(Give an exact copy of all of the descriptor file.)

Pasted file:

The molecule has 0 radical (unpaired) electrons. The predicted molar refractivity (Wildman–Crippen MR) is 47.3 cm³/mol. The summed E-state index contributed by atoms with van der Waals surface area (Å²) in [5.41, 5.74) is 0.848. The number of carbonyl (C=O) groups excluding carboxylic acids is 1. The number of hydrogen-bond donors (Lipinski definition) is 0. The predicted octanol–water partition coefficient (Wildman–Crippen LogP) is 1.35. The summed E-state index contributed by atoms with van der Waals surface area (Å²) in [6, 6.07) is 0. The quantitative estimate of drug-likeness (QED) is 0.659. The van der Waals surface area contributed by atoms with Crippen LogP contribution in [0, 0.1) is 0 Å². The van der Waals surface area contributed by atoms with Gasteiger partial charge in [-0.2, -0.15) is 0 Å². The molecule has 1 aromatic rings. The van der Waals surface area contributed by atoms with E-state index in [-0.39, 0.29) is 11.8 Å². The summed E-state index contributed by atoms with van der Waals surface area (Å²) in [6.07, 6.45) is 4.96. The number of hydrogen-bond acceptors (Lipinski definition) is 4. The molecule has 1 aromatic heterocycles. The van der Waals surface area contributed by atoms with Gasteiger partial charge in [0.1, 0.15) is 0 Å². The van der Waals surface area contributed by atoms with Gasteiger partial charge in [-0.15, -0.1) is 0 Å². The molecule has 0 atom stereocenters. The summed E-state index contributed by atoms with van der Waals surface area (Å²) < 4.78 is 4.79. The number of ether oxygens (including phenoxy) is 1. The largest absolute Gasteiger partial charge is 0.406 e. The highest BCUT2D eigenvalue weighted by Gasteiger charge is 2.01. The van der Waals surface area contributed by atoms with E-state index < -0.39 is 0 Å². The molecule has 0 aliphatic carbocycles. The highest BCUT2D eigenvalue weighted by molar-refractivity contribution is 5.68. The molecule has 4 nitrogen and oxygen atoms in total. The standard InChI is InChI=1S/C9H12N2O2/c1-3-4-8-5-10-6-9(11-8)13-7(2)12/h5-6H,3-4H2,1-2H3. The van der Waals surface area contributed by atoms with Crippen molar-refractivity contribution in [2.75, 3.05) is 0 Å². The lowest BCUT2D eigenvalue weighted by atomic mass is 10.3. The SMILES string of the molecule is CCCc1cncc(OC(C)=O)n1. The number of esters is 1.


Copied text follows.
The molecule has 0 radical (unpaired) electrons. The predicted molar refractivity (Wildman–Crippen MR) is 47.3 cm³/mol. The summed E-state index contributed by atoms with van der Waals surface area (Å²) in [5.41, 5.74) is 0.848. The number of carbonyl (C=O) groups excluding carboxylic acids is 1. The number of hydrogen-bond donors (Lipinski definition) is 0. The predicted octanol–water partition coefficient (Wildman–Crippen LogP) is 1.35. The summed E-state index contributed by atoms with van der Waals surface area (Å²) in [6, 6.07) is 0. The quantitative estimate of drug-likeness (QED) is 0.659. The van der Waals surface area contributed by atoms with Crippen LogP contribution in [0, 0.1) is 0 Å². The van der Waals surface area contributed by atoms with Gasteiger partial charge in [-0.2, -0.15) is 0 Å². The molecule has 1 aromatic rings. The van der Waals surface area contributed by atoms with E-state index in [-0.39, 0.29) is 11.8 Å². The summed E-state index contributed by atoms with van der Waals surface area (Å²) in [6.07, 6.45) is 4.96. The number of hydrogen-bond acceptors (Lipinski definition) is 4. The molecule has 1 aromatic heterocycles. The van der Waals surface area contributed by atoms with Gasteiger partial charge in [0.1, 0.15) is 0 Å². The van der Waals surface area contributed by atoms with Gasteiger partial charge in [-0.15, -0.1) is 0 Å². The molecule has 0 atom stereocenters. The summed E-state index contributed by atoms with van der Waals surface area (Å²) < 4.78 is 4.79. The number of ether oxygens (including phenoxy) is 1. The largest absolute Gasteiger partial charge is 0.406 e. The highest BCUT2D eigenvalue weighted by Gasteiger charge is 2.01. The van der Waals surface area contributed by atoms with E-state index < -0.39 is 0 Å². The molecule has 0 aliphatic carbocycles. The highest BCUT2D eigenvalue weighted by molar-refractivity contribution is 5.68. The molecule has 4 nitrogen and oxygen atoms in total. The standard InChI is InChI=1S/C9H12N2O2/c1-3-4-8-5-10-6-9(11-8)13-7(2)12/h5-6H,3-4H2,1-2H3. The van der Waals surface area contributed by atoms with Crippen molar-refractivity contribution in [2.75, 3.05) is 0 Å². The lowest BCUT2D eigenvalue weighted by atomic mass is 10.3. The SMILES string of the molecule is CCCc1cncc(OC(C)=O)n1. The number of esters is 1.